CHUM in the Beginning

In the beginning, there was CHUM.  For young people growing up in Toronto during the 50's, 60's and 70's, 1050 CHUM was something of a religion.  One that defined pop music and pop culture.  For many of us there is a certain reverence for the songs that are interwoven with memories of the era.  There was an energy, innocence and enthusiasm that has given way to more cynical times.  As Bob Seger once said, "I wish I didn't know now what I didn't know then."  On a tough day, it's easy to feel like that.

In 1957 Allan Waters launched hit radio in Canada with the debut of CHUM.  It is difficult to estimate the full impact of the station's influence in the years that followed.  For Canadian artists, making the hallowed FHUM Chart meant that their careers were taking off.  Listeners enthusiastically picked up their free copies of the chart at record stores.  Even after all these years, those same charts are prized collector's items; icons that map out the memories of our youth.  for fun, check out the charts on CHUM's searchable web site (

The station consistently drew a large, diverse and loyal audience.  The baby boom generation, comprising a significant percentage of the overall population, were reaching adolescence and tuning in to the station for the sound-track to their youth.  DJ's like Jungle Jay Nelson (who is currently being honoured in Cleveland's Rock and Roll Hall of Fame) were household names.  Clients lined up for promotional considerations and airtime.

By the late 1970's and the 1980's the FM band made a dramatic impact on AM.  Transistor radios gave way to boom boxes and car stereo systems.  Classic rock and new wave emerged as viable music formats.  Young listeners tended to be audiophiles who preferred FM stereo with its increased fidelity and frequency range.  CHUM finally came to a crossroads.  In 1986 it was time to grow up.

Ultimately, the rationale for moving to an oldies format was financial in nature.  The baby boom bulge in the population could still be counted on for the station's financial wellbeing.  Now that they had grown older, give them the music of their youth on the station that they remembered fondly.  This 35-54 demo with high discretionary income is attractive to advertisers.  This audience will tune to a mono signal in order to hear the songs they love.  The hit restrictions on the FM band prevented the oldies format from cropping up there.  In fact, the new CRTC ruling continues to protect oldies AM stations by limiting the hit songs released prior to 1981 that FM plays.

CHUM, along with CHUM-FM, remains the company's flagship station in Canada.  CHUM is one of the few financially viable music-based stations remaining on the AM band in Canada's major markets.  The strong trend on that band has been toward talk, following the U.S. lead.  CHUM Ltd. itself has been developing a syndicated talk network.  Still its flagship station continues to crank out the tunes, presenting a unique alternative to Toronto's over-crowded talk on AM.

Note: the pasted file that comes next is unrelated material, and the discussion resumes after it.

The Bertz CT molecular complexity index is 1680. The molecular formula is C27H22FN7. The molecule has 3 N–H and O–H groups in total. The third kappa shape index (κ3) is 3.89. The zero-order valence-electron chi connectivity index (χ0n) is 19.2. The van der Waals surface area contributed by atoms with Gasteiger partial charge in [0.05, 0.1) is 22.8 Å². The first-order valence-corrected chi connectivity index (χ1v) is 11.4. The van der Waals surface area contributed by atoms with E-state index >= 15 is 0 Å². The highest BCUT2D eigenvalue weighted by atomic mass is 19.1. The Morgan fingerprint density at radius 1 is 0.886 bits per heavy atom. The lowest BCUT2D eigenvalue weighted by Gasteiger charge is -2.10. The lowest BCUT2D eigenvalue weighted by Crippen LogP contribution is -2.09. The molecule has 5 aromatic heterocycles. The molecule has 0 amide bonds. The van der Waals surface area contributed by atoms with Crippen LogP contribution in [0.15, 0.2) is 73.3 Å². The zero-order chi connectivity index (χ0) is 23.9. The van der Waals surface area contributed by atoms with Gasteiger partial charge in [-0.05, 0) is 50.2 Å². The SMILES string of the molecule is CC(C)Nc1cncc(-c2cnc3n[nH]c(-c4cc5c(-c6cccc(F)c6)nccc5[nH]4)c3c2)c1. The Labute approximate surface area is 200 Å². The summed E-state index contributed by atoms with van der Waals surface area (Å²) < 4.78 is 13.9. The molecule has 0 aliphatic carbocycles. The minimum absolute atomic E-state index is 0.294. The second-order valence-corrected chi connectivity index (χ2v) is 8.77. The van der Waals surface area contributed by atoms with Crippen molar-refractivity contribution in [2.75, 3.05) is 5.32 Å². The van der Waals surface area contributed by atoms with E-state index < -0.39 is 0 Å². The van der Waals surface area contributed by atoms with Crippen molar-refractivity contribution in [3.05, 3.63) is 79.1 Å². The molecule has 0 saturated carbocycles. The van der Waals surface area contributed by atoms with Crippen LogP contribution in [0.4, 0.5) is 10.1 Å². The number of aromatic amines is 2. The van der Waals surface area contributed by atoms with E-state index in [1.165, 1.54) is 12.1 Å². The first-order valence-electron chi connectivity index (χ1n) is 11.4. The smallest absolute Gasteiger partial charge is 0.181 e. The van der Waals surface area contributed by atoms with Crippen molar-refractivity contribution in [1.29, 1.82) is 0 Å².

From the outset, the Waters team (Allan and son Jim) displayed a distinctive approach to sales.  While other stations were volume driven, giving preferential rates to larger customers, CHUM remained very sympathetic to smaller clients, feeling that they too were valued and deserved the same rates as the big boys.  The Waters also felt that their product was worth a certain amount regardless of the client's target demo, and as such were reluctant to cut outrageous deals.  Lastly, the Waters' pride in each of their properties was exemplified by the fact that both the AM and FM were strongly promoted and sold in a standalone fashion as opposed to following the combo approach adopted by other broadcasters.

On the national sales side, CHUM has maintained, as Tim Stelle put it, "a great working partnership" for 30 years with Major Market Broadcasters.

MMB was formed in 1967, with Allan Waters purchasing a 15 per cent share, which he maintains to this day.  National rep shops have come and gone.  Consolidation has swept a good many of them aside, but MMB keeps rolling along, currently representing about 80 stations across Canada.

The current approach to sales is dramatically different from days gone by when we bought and sold spots.  Straight GRPs are about to go the way of the dinosaur.  Simple demo runs are not sufficient to give you a sales edge in an era when everyone has their own computer.  Reps must be knowledgeable about the format, attuned to promotional considerations, and well versed in the qualitative/lifestyle data that better defines a station's audience and its ability to strategically target a client's consumer.

What does the future hold for 1050 CHUM?  It is impossible to speculate.  Digital will, over the next decade, change the playing field.  CRTC deregulation will also impact on market complexions.  Why worry about tomorrow today while were' having so much fun remembering yesterday?

I have to admit, it is a little difficult to be objective about CHUM's early history.  Given that this venerable station is celebrating its 40th birthday, I prefer to reflect on fond memories.  Now, if I can only remember where I put my collection of old CHUM charts.